i124/ november 2017 ISSN 1464-7087
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CONTENTS NOVEMBER 2017 | ISSUE 124
14. NAILAH BLACKMA
TALKS FAMILY TIES AND SOKAH
food & drink
YOUR ST KITTS AND NEVIS PERFECT MUSIC FESTIVAL PARADISE
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34. TRINIDADIAN CHOCOLATE
A SWEET SUCCESS STO
10. POLICE AND COUNCILS COME UNDER FIRE AT
NOTTING HILL CARNIVAL MEETING
28. CELEBRATING 10 YEARS OF PAN CLASH 30. STEEL PAN FUSION
DJ CJAY’S TOP TEN BANGERS
WHEN AND WHERE TO FETE
FAME TO THE CARIBBEAN
If you are a carnival organiser, promoter, mas band, steelband, soca sound, community group or other participant who’s feeling left out because we didn’t mention your event, or if you’d like to advertise in the magazine or online, the remedy is in your hands. Get in touch! Give us a call on 0333 012 4643
32. SAVILE ROW OFFERS
VISIT OUR WEBSITE FOR MORE
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EdITOR’s Letter Man oh man, where has the year gone? We’re fast approaching that time when bottles of Ponche De Crème line the shelves (and, day by day, those bottles grow fewer); when you can smell fruit soaking in rum, just waiting on its time to be combined in perfect harmony with all those other delicious black cake ingredients. This month, read our special report on what happened at the last Notting Hill Carnival meeting. You can also catch up with Nailah Blackman on page 14, where she talks family ties and Sokah, plus find our review of this year’s St. Kitts Music Festival on page 19. We’re always happy to hear from our readers, so feel free to email us at email@example.com and we’ll get back to you. SOCA ARTIST
PUBLISHER & EDITOR Joseph Charles firstname.lastname@example.org CREATIVE Joseph Charles SUB EDITOR Katie Segal email@example.com CONSULTING EDITOR Stephen Spark firstname.lastname@example.org
YOURS IN SOCA. Joseph Charles EDITOR
SALES & ADVERTISING email@example.com WORDS Joseph Charles, Nicole Rachelle Moore, Rachel Ritfeld, Shareen Gray & Stephen Spark PICTURES Jaimol Nottingham, Rachel Ritfeld, Robbie Joseph, Stephen Spark , Steven Mullings & Victor Morris
PUBLISHED BY Joseph Charles Publishing 86-90 Paul Street London, EC2A 4NE TELEPHONE + 44 (0) 333 012 4643 EMAIL firstname.lastname@example.org WEBSITE www.socanews.com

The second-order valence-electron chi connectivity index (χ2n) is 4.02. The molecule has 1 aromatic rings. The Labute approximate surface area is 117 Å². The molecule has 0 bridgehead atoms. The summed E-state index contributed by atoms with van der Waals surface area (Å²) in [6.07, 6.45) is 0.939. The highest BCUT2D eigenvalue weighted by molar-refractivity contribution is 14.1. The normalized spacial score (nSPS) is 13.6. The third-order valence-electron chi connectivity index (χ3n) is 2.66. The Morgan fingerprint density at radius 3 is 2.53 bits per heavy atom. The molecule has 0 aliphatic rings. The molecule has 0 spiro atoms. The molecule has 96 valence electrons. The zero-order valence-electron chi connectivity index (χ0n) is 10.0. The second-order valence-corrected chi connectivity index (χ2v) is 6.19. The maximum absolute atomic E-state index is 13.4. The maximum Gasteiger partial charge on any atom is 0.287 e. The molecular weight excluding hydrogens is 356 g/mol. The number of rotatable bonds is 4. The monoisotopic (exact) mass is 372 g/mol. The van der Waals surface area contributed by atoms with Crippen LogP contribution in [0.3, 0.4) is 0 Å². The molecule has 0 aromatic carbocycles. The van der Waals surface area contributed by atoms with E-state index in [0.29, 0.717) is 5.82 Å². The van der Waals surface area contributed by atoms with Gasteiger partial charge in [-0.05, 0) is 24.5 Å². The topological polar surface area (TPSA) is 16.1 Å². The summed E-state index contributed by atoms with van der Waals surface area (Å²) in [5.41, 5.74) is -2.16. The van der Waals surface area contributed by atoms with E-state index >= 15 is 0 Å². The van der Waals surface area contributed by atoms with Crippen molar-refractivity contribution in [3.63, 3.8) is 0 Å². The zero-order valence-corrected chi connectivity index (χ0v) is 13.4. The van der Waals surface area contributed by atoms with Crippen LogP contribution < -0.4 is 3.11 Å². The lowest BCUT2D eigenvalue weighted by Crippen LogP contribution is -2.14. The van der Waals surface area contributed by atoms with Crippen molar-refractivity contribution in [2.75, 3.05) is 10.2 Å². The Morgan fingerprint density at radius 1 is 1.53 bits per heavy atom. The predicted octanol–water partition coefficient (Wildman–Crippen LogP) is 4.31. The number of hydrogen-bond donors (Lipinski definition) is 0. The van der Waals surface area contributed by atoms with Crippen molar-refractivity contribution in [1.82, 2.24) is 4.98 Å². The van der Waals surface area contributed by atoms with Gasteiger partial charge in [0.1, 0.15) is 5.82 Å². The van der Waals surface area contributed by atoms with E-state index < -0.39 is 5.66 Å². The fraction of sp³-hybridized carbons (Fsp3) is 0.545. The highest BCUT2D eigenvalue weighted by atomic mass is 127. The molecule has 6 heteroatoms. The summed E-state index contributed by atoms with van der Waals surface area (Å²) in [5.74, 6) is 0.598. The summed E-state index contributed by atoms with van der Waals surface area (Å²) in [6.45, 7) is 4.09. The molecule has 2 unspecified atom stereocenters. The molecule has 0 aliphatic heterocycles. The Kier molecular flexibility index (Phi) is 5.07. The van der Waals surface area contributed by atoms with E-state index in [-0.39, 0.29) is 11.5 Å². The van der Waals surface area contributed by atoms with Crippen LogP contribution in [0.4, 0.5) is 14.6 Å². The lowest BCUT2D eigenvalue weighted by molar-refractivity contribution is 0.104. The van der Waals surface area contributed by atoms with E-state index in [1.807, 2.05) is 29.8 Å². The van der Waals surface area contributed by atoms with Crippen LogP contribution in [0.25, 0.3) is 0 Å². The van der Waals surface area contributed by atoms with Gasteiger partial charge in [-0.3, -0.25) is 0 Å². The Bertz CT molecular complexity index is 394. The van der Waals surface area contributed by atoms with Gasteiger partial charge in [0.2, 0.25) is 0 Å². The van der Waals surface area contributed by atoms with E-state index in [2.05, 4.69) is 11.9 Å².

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The views expressed in Soca News are not necessarily the views of the editor or the publisher. All material contained within this publication is the copyright of Soca News. No material, written or photographic may be reproduced in any way without the written permission of the publisher. No liability will be accepted for any errors which may occur within the magazine. © 2017 Soca News. All rights reserved. 06 SN NOVEMBER 2017
Building back a better climateresilient Caribbean WORDS | NICOLE-RACHELLE MOORE
The aftermath of the two devastating hurricanes unleashed in the Caribbean during August and September brought with it a realisation that there needs to be a very different approach to preparing for and surviving these natural crises in the future. Antigua and Barbuda’s Prime Minister Gaston Browne spoke of, “Building on a sustainable basis in order to limit the impact” of the natural disaster. Richard Branson, whose Necker Island home was devastated by Hurricane Irma, has been using available connections to speak with leaders of international finance organisations as part of his Disaster Recovery Marshall Plan strategy. CARICOM members, including Guyana and Trinidad and Tobago, have already voiced suggestions of how they can help countries that are more severely affected during the annual hurricane season. Guyana has offered to discuss the potential of using some of its vast land to house those left homeless from other CARICOM countries in the
short term. Trinidad and Tobago recognised the opportunity it has to offer safe berth for boats to fellow CARICOM neighbours. Dominica’s Prime Minister Roosevelt Skinner announced that the island would rebuild to become the first climate-resilient nation. His statement was welcomed by UN and other officials, as he said, “What we’re doing is taking an opportunity to build back better; to build a more climateresilient nation, the first in the world.” Adding that Dominica would not just be “helpless victims” of natural disasters, the Dominican leader explained that his aim to make his country the first climateresilient nation in the world was not because Dominicans had chosen this message. “The message found us,” he said. “Build back better” has become the mantra, both in the Caribbean and across major global donor bodies.